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The concept of the tragic hero is both a foundation of storytelling and, of course, a wretched clich�. But writers have little choice when humans are involved. We are flawed creatures, prone to talking big, taking on too much, and shrinking away when things grow complicated. In that sense, Curt Flood is an ideal subject for Brad Snyder’s new work, A Well-Paid Slave: Curt Flood’s Fight for Free Agency in Professional Sports. Flood, an African-American outfielder for the St. Louis Cardinals in the 1960s, paved the way for modern free agency in baseball with a lawsuit that made it to the Supreme Court. Snyder draws a portrait of a complex man whose idealism helped change professional sports but at the same time led to a personal disintegration. Flood’s path crossed those of the civil rights movement, Democratic politics, the federal courts, and the formidable world of high-powered law firms. Flood was proud, brittle, artistic, charming. And though he was athletically gifted, it was his drive that helped him overcome the many obstacles that lay before black athletes at the time. Flood grew up in Oakland, Calif.; used sports as a means to keep straight (his brother went to prison); and signed with a professional baseball team, the Cincinnati Reds, right out of high school. Had that been the end of the story, Flood might have gone on to a distinguished yet largely unspectacular career. He was a stellar center fielder, a speedster, a singles hitter at a time when that was a more valuable commodity in the game than it is now — and he would have left little impact past retirement. But Snyder rightly concludes that Flood’s experiences in the minor leagues changed him and launched him toward rebellion. From the start, Flood is portrayed as a man whose life is not his own. The Reds, in a manner that comes off in the book as almost sadistic, sent Flood to a series of minor league teams in the South, first in North Carolina and later in Georgia. Flood had never before experienced the kind of racism he would encounter there, and it burned his soul. The playful, exuberant boy became a mistrusting, quiet man. His passion turned inward. Flood began a pattern of drinking and womanizing that would stay with him for most of his life. PROPERTY RIGHTS Flood was playing winter ball in Venezuela when he received word that he’d been traded to the Cardinals. He was shocked, perhaps naively so, but soon realized that he was a piece of property rather than the independent man he believed himself to be. Cut to 10 years later. Flood was a 30-year-old Cardinals outfielder, coming off the worst season of his career. He was coldly notified by a front-office underling that he had been dealt to Philadelphia for the 1970 season, at the time one of the worst-run franchises in baseball. With a photography business in St. Louis and personal ties to the area, Flood didn’t want to go, but baseball’s laws dictated that he had to go. The reason: the so-called “reserve clause” in every standard player contract. The contract bound a player to the team that signed him for life — and allowed the team, and only the team, to transfer his rights to another club. The clause had been a linchpin of major league baseball for almost a century. Few players questioned it. They believed team owners who maintained that elimination of the clause would destroy the stability of franchises and ruin the sport. And a famous 1922 Supreme Court opinion written by Justice Oliver Wendell Holmes seemed to cement the legality of the clause and provide an exemption for baseball from federal antitrust laws. But Flood was a rebel at a time when unrest seemed more the natural order of things. It was the late 1960s, and Flood had watched heroes such as Jackie Robinson and Martin Luther King Jr. pay a price for their beliefs. At the time, professional athletes, largely a conservative lot, began questioning bedrock beliefs. Some wrote tell-all books. Others protested the Vietnam War. Snyder vividly documents a meeting in Puerto Rico of representatives of the baseball players union, who decided to back Flood’s federal lawsuit challenging the reserve clause. The room included a future Republican senator, Jim Bunning, and a future manager of the New York Yankees, Joe Torre. Flood was warned that his suit meant he would be blackballed by owners and maligned by the pro-management sporting press. He pressed on regardless. But from there, Snyder’s book crosses into more familiar territory for any reader of what might be called the “dramatic lawsuit” genre. Flood’s cause was taken up by a group of brilliant and idealistic New York lawyers, headed by Arthur Goldberg, the former Supreme Court justice who foolishly surrendered his seat on the Court at the behest of President Lyndon Johnson, and lawyers from the firm now known as Paul, Weiss, Rifkind, Wharton, and Garrison. On the other side were the lawyers representing baseball from a collection of firms that included Washington’s Arnold & Porter, Willkie Farr & Gallagher, and Baker & Hostetler. As typical in such suits, Flood became a secondary character as the mechanics of the process overwhelmed him and the lawyers assumed center stage. He was broke and desperate. He finally panicked, agreeing to take the field for the Washington Senators two years after refusing to go to Philadelphia. His comeback was short-lived. Too much time had passed and too much vodka had been drunk. His skills were gone. In court, Flood lost every step of the way, first in federal court, then on the appellate level, and finally at the Supreme Court, which was then struggling with weighty issues such as abortion and the death penalty. Justice Harry Blackmun wrote for a divided Court in upholding the legality of the reserve clause. But the issue was not to go away, and baseball players eventually would be given free-agency rights a few years later after an arbitrator’s ruling shattered the clause. Every modern athlete who signs a multimillion-dollar contract should thank Flood. (The most he ever made in the game was $100,000 a year.). And if Snyder’s book has a hidden message, it’s that the time when professional athletes and politics were intertwined now seems very far away. It’s tempting to say that everyone has been bought off to keep quiet, but that’s holding players to a higher standard than they probably deserve. There are few with the courage of Curt Flood, in sports or otherwise.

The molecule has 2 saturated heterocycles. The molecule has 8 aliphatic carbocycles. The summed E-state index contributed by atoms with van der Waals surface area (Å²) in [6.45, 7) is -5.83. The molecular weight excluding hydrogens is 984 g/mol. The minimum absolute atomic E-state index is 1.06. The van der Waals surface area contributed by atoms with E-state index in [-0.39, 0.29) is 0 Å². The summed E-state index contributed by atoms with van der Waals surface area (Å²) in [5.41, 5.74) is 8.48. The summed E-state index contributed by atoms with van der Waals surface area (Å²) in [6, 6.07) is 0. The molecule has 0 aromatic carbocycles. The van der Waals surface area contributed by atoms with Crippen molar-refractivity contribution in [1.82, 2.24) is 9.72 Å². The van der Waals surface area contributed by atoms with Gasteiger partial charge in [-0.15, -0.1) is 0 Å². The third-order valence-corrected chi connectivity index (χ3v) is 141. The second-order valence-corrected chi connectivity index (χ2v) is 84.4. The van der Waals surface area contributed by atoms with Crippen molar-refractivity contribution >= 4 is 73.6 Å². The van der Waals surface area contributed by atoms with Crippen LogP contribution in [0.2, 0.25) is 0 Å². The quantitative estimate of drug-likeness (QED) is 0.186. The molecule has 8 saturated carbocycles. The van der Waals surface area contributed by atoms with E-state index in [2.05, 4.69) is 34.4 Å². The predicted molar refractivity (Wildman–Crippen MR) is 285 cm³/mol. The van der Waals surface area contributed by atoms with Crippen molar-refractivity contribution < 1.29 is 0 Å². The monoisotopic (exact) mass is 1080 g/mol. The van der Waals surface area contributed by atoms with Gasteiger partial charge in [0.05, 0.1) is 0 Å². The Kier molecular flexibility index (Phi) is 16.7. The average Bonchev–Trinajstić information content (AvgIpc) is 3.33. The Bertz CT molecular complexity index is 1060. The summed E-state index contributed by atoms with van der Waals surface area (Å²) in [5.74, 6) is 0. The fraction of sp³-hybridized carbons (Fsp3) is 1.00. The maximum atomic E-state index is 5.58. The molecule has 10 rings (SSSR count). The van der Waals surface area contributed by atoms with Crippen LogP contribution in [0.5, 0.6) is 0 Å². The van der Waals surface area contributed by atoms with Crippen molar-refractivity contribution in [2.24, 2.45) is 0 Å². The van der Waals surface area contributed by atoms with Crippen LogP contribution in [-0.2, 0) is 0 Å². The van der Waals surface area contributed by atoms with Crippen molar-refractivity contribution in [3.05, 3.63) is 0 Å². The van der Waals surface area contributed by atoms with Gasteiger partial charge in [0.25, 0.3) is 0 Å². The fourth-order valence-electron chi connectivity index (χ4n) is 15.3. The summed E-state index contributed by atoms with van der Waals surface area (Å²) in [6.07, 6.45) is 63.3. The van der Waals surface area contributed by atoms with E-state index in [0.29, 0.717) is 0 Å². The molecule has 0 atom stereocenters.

James Oliphant can be contacted at [email protected].